Video is part of our realities more than ever now and we must take advantage of it. Through video we can deliver powerful messages or even create silly and enjoyable shows that have a big impact on us and, consequently, help us memorize better. As a matter of fact, despite my lack of expertise in the art of videomaking, I managed to make the video below for a competition that I sadly lost (this time). It’s not all that bad and I chose to use my good friend Mr. Trunk as protagonist. Let me know what you think.
It took me a while to think of a script, get all the shots, get my lines right and edit this video. But you know what? I loved the whole process and I’m kinda proud of it. I think the soundtrack gives it something special. This is something that you could definitely have your students do.
Now stop a moment and think how incredibly empowering it would be for our students to share their stories, their ambitions, their concerns, and their silly moments in life in our classroom. Some of them might want to become environmental activists like Great Thunberg. Others might want to explore the world and make their own videos about the most breathtaking landscapes they go through. Others might even want to become animators or directors like Andrew Stanton, the guy who directed WALL-E. The truth is: we have no idea where we’re going and it’d be wonderful to have more and more voices warning people, politicians, NGOs, and the private corporation that we need to rethink what we’re doing to this planet and that it’s urgent. Greta Thunberg got her voice through video on social media and also the conventional media. She was able to mobilize thousands of people, specially young ones, to join the Global Climate Strike in different cities around the world.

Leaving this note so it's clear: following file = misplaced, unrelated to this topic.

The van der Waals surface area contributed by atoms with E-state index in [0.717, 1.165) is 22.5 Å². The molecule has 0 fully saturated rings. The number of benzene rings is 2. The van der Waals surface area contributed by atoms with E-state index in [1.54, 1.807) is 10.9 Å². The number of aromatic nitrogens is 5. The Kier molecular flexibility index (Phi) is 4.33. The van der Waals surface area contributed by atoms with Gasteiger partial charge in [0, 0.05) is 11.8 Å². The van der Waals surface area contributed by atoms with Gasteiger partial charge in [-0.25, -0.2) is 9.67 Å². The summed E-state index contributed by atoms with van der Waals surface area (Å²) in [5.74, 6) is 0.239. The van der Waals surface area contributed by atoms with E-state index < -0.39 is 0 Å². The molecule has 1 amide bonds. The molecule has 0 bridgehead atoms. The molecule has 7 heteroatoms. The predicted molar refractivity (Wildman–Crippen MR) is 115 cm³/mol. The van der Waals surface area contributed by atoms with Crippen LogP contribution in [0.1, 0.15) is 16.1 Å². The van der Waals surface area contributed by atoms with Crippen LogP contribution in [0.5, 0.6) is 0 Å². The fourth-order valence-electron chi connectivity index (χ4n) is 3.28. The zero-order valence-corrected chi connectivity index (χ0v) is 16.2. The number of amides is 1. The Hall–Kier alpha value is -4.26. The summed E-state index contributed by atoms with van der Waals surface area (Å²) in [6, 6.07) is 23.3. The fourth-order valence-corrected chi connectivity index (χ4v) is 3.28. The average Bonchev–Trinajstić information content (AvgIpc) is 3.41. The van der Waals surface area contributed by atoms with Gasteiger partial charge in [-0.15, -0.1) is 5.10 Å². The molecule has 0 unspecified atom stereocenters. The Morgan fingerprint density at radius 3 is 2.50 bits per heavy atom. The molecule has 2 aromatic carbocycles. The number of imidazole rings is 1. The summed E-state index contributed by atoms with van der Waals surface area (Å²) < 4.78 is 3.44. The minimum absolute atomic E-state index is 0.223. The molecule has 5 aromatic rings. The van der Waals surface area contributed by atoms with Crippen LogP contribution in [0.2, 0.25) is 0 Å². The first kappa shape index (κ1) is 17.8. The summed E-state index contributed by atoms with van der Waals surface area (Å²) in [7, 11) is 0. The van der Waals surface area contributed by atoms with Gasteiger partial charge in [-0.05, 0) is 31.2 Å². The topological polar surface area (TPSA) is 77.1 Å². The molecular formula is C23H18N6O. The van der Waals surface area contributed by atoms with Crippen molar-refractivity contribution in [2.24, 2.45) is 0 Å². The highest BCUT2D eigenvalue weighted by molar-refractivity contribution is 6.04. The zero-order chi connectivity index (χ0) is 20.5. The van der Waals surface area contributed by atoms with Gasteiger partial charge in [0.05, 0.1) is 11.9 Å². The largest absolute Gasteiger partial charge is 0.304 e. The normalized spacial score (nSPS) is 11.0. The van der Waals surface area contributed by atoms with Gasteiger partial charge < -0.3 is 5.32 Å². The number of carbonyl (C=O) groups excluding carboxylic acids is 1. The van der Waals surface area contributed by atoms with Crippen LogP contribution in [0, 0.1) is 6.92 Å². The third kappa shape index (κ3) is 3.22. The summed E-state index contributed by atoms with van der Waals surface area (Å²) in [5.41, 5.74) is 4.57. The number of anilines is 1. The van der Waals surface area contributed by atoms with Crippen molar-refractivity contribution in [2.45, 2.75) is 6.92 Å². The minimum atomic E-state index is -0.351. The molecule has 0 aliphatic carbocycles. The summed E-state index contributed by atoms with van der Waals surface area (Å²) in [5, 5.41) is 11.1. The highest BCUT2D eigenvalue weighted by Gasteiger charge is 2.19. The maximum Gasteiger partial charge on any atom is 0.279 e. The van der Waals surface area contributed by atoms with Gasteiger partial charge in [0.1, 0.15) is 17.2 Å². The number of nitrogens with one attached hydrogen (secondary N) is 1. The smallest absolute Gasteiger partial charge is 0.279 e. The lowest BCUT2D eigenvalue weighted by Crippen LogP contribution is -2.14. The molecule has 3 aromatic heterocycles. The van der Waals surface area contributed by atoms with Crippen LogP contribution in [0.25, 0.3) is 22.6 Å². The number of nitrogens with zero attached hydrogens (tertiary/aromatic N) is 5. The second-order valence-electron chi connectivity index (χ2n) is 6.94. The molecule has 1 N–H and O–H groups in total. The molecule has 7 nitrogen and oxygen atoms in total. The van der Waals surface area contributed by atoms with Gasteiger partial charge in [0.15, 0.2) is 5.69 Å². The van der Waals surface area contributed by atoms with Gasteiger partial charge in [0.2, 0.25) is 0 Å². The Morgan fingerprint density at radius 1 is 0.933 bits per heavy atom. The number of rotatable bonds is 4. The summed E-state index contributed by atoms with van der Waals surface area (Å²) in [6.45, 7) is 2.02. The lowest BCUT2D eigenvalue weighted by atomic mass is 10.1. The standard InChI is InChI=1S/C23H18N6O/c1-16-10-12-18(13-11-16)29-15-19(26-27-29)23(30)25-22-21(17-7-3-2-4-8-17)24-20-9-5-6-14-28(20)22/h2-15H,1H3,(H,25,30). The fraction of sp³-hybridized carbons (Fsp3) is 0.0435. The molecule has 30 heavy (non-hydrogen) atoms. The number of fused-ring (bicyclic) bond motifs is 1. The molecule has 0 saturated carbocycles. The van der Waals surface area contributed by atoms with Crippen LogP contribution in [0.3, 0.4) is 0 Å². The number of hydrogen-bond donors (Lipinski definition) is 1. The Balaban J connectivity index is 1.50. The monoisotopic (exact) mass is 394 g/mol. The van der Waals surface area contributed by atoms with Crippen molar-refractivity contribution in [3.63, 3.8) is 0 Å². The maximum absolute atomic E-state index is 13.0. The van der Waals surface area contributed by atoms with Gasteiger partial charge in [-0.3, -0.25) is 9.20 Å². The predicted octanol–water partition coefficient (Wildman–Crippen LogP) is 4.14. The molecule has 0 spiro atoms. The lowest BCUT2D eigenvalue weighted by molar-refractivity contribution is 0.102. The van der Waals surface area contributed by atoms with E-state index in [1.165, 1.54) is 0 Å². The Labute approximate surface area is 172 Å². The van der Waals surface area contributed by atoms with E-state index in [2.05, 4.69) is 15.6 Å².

I still have hope, but if everything fails, it’d be nice at least to have a record of how wonderfully amazing this planet was so that we can cause an even bigger impact on future generations who will be in charge of fixing the mess we’ve made for them. It’d be like the scene in WALL-E where the captain, who’s morbidly obese like every other human, of the gigantic spaceship finds a little plant that WALL-E kept in an old shoe. Puzzled by it, because humans hadn’t seen plants in ages, he starts a chain of events that get them out of their inertia and leads them back to Earth, after realizing that our planet is still worth saving.
By the way, I’d love to see some of your students’ videos. If you post anything on social media and use the hashtag #edcrocks or send it to my email, firstname.lastname@example.org, you can get a 50% discount my courses below, except for BILINGUALISM: LANGUAGE AND COGNITION.